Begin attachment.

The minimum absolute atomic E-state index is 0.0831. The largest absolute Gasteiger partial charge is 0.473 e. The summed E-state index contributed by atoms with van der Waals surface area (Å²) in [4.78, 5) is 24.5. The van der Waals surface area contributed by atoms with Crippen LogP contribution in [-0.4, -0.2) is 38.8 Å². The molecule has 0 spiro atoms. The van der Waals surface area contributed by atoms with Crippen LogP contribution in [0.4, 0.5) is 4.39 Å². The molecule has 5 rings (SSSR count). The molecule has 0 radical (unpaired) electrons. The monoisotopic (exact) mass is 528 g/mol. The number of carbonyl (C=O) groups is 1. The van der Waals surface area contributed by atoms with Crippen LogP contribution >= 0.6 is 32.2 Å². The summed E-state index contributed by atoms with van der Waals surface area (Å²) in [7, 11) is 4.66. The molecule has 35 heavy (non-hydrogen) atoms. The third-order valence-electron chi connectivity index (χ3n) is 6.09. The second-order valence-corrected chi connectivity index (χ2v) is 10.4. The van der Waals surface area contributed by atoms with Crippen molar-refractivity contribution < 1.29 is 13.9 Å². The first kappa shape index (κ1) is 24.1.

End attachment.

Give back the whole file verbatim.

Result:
The minimum absolute atomic E-state index is 0.0831. The largest absolute Gasteiger partial charge is 0.473 e. The summed E-state index contributed by atoms with van der Waals surface area (Å²) in [4.78, 5) is 24.5. The van der Waals surface area contributed by atoms with Crippen LogP contribution in [-0.4, -0.2) is 38.8 Å². The molecule has 0 spiro atoms. The van der Waals surface area contributed by atoms with Crippen LogP contribution in [0.4, 0.5) is 4.39 Å². The molecule has 5 rings (SSSR count). The molecule has 0 radical (unpaired) electrons. The monoisotopic (exact) mass is 528 g/mol. The number of carbonyl (C=O) groups is 1. The van der Waals surface area contributed by atoms with Crippen LogP contribution >= 0.6 is 32.2 Å². The summed E-state index contributed by atoms with van der Waals surface area (Å²) in [7, 11) is 4.66. The molecule has 35 heavy (non-hydrogen) atoms. The third-order valence-electron chi connectivity index (χ3n) is 6.09. The second-order valence-corrected chi connectivity index (χ2v) is 10.4. The van der Waals surface area contributed by atoms with Crippen molar-refractivity contribution < 1.29 is 13.9 Å². The first kappa shape index (κ1) is 24.1.